I also learned from a husband who was very insistent that we did not describe his wife by the diagnosis given to her by a Psychiatrist a long time ago. Her husband also worked hard to have a conservatorship removed, not maintained, to restore her dignity, autonomy and personhood. She was paranoid, disorganized, and emotionally flat when I saw her for the first time years ago. When we meet now, we talk about her grandchildren for whom she is the primary caretaker three days a week, and what she’s reading in her book club. She laughs, connects, feels at ease. In the last two minutes, I make sure she has her refills which she keeps track of better than I do. I never mention the “S” word. It’s not important, she is healthy and she is well.

So here’s my prescription for what’s best for Schizophrenia, which is supported by research, experience, and a broader lens looking at healthiness and not just illness: 1) the right medicine – the most tolerable, least restrictive, at the lowest effective dose possible, 2) fostering meaningful relationships, and 3) maintaining an individual’s humanness.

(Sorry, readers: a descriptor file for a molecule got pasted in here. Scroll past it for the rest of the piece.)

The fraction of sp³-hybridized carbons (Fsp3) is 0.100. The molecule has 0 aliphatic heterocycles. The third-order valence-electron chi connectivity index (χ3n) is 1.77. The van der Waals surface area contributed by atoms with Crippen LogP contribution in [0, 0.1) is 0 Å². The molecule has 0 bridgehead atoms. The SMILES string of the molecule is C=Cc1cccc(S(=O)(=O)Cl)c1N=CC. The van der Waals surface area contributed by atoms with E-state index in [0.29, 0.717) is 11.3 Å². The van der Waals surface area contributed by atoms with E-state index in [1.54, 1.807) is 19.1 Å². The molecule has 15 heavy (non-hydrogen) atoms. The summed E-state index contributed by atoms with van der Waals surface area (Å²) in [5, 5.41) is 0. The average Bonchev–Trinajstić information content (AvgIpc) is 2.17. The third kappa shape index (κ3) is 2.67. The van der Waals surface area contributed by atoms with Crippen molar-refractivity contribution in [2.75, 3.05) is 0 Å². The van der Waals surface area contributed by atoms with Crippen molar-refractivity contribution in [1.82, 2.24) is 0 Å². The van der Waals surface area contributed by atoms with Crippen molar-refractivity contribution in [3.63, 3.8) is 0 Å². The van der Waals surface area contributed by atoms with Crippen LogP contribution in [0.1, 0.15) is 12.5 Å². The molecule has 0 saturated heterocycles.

In the next entry in this series, I’ll talk about what research says about the positive or negative impact of our primary relationships upon mental illness, with a focus on Bipolar Disorder and how this prescription works there too.

– Thank you to the individuals and their families for giving me permission to share their stories above.